To support United Nations drug control efforts in one of Myanmar's main opium producing regions, the Government of Japan will provide $1.2 million towards a project expected to contribute to increasing the food security of opium farmers, improving their living standard, and eventually eradicating opium poppy cultivation.
Japan's grant will help fund the Drug Control and Development Project in the Wa Region of the Shan State in Myanmar, a key component of the UN Office on Drugs and Crime's (UNODC) overall "alternative development" project, which has substantially reduced the number of poppy cultivating areas throughout Myanmar. UN efforts in the Region will include training in the construction of an irrigation system, building community capacity to manage and monitor the system, developing flat paddy fields, and introducing double cropping of rice.
"The Myanmar experience offers the evidence that alternative development, along with eradication and law-enforcement efforts, represents a vital part of the effective drug supply reduction strategy," UNODC Executive Director, Antonio Maria Costa, said following the announcement of the grant in Vienna today.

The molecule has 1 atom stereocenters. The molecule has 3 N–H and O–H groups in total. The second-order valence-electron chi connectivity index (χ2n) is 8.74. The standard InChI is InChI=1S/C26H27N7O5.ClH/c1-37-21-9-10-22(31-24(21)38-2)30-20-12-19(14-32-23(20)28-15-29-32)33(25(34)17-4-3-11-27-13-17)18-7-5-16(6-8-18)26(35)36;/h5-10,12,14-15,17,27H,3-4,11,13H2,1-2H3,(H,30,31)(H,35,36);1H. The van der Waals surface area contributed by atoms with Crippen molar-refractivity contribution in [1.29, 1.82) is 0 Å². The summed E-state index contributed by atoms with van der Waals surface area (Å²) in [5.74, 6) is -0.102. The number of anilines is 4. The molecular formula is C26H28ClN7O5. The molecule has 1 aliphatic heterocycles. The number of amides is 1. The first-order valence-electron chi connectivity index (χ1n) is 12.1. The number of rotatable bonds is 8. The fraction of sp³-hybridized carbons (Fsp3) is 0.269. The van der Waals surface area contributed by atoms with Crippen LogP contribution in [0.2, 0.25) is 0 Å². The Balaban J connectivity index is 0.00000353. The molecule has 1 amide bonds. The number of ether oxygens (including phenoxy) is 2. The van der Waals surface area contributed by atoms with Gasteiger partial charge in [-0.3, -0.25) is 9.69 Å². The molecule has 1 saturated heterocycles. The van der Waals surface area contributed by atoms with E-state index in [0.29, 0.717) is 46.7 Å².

According to the UNODC 2002 Annual Opium Poppy Survey, with an estimated production of 828 tons in 2002 - although 25 per cent less than the previous year - Myanmar is the second largest producer of opium in the world. The first is Afghanistan with an estimated 3,400 tons in 2002.
The UNODC alternative development project in Myanmar - launched in 1998 with an $11.6 million budget - aims at establishing sustainable, community-based development, in order to provide farmers an alternative to growing opium. In 2001, Japan contributed $200,000 for the implementation of a health-related component of the project.